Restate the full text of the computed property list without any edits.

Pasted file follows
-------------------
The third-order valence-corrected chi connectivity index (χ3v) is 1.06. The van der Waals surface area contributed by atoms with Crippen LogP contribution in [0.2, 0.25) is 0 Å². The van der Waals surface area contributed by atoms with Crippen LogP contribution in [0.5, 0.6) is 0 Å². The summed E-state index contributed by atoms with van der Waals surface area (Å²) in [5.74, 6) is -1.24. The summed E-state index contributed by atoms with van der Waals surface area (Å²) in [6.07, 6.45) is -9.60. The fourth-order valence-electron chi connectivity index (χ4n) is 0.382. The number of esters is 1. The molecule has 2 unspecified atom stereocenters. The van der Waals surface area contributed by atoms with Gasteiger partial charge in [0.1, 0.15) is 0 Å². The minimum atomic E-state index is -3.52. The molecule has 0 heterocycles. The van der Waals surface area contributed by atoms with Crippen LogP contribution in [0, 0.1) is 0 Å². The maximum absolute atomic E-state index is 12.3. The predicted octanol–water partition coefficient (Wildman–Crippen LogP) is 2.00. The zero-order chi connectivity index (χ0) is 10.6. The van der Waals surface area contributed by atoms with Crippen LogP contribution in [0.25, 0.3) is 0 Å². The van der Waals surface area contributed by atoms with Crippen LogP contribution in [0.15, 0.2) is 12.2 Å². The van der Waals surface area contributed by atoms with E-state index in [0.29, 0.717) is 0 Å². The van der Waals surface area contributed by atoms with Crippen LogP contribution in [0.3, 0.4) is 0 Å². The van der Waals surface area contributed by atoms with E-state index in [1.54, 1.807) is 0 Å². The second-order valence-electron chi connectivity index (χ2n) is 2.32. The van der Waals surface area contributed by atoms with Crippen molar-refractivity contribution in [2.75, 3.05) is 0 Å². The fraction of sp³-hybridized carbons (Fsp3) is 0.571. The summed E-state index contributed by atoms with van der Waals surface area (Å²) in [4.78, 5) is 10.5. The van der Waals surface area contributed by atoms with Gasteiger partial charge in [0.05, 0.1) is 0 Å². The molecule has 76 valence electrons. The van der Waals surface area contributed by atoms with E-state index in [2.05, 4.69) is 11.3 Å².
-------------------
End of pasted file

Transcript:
The third-order valence-corrected chi connectivity index (χ3v) is 1.06. The van der Waals surface area contributed by atoms with Crippen LogP contribution in [0.2, 0.25) is 0 Å². The van der Waals surface area contributed by atoms with Crippen LogP contribution in [0.5, 0.6) is 0 Å². The summed E-state index contributed by atoms with van der Waals surface area (Å²) in [5.74, 6) is -1.24. The summed E-state index contributed by atoms with van der Waals surface area (Å²) in [6.07, 6.45) is -9.60. The fourth-order valence-electron chi connectivity index (χ4n) is 0.382. The number of esters is 1. The molecule has 2 unspecified atom stereocenters. The van der Waals surface area contributed by atoms with Gasteiger partial charge in [0.1, 0.15) is 0 Å². The minimum atomic E-state index is -3.52. The molecule has 0 heterocycles. The van der Waals surface area contributed by atoms with Crippen LogP contribution in [0, 0.1) is 0 Å². The maximum absolute atomic E-state index is 12.3. The predicted octanol–water partition coefficient (Wildman–Crippen LogP) is 2.00. The zero-order chi connectivity index (χ0) is 10.6. The van der Waals surface area contributed by atoms with Crippen LogP contribution in [0.25, 0.3) is 0 Å². The van der Waals surface area contributed by atoms with Crippen LogP contribution in [0.15, 0.2) is 12.2 Å². The van der Waals surface area contributed by atoms with E-state index in [0.29, 0.717) is 0 Å². The van der Waals surface area contributed by atoms with Crippen LogP contribution in [0.3, 0.4) is 0 Å². The van der Waals surface area contributed by atoms with E-state index in [1.54, 1.807) is 0 Å². The second-order valence-electron chi connectivity index (χ2n) is 2.32. The van der Waals surface area contributed by atoms with Crippen molar-refractivity contribution in [2.75, 3.05) is 0 Å². The fraction of sp³-hybridized carbons (Fsp3) is 0.571. The summed E-state index contributed by atoms with van der Waals surface area (Å²) in [4.78, 5) is 10.5. The van der Waals surface area contributed by atoms with Gasteiger partial charge in [0.05, 0.1) is 0 Å². The molecule has 76 valence electrons. The van der Waals surface area contributed by atoms with E-state index in [2.05, 4.69) is 11.3 Å².